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To be granted a patent, an invention is required to

  • be novel
  • result from an inventive step
  • have commercial applicability

Why "novel"? Every inventive step will, necessarily, lead to something "new", no?

I can understand, that not everything that is new, is based on an inventive step.

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As George has mentioned, novelty aspect of the invention will be examined first before examining the inventive step of the invention.

The proposed invention will be announced as novel, if it has not been anticipated by information available in public domain prior to the priority date (first filling date) of a patent application for the proposed invention.

Not every inventive step will lead to something new. In a scenario where the inventive step is new and the end product is same as what already exists, then the inventive step has to be protected.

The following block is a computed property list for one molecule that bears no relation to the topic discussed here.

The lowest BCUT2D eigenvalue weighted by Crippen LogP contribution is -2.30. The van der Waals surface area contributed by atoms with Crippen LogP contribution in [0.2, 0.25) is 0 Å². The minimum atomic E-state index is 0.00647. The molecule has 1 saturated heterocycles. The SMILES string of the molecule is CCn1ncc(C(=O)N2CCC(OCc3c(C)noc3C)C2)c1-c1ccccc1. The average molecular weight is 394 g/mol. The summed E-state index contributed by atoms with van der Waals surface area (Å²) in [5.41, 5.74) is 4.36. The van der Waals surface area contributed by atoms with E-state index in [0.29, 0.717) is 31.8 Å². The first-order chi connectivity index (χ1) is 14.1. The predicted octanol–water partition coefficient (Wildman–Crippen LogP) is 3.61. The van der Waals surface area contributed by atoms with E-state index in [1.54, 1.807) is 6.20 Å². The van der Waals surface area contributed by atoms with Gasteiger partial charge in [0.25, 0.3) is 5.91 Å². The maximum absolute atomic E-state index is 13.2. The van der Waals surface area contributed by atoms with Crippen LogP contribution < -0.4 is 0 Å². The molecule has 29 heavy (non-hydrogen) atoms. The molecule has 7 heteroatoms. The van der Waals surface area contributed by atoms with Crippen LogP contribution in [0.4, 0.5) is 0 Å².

Example: A product-by-process claim is considered to be novel only if the product mentioned in the preamble is novel. For example, a product-by-process claim claims a product X prepared by a process Y. Product X is known in art, whereas the process Y for manufacturing the product X in new. Even though the process Y is not known in the art, the product-by-process claim will lack novelty because the product X is known in the art.

It is therefore advisable to claim a process for obtaining the product by a process claim, rather than claiming the product using a product-by-process claim.

You may refer to this link to get an insight on protecting a product by process claims:

You may refer to this link to get an insight on the importance of drafting a patent specification by patent professionals:

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The way to think of the criteria is that the test for novelty comes before the test for inventive step (in U.S. this is expressed as "non-obviousness" which is similar but not exactly the same as what most of the rest of the world calls inventive step.) Is it new? Is a clearer question. After you pass that then the harder and more subjective question of obviousness come up.

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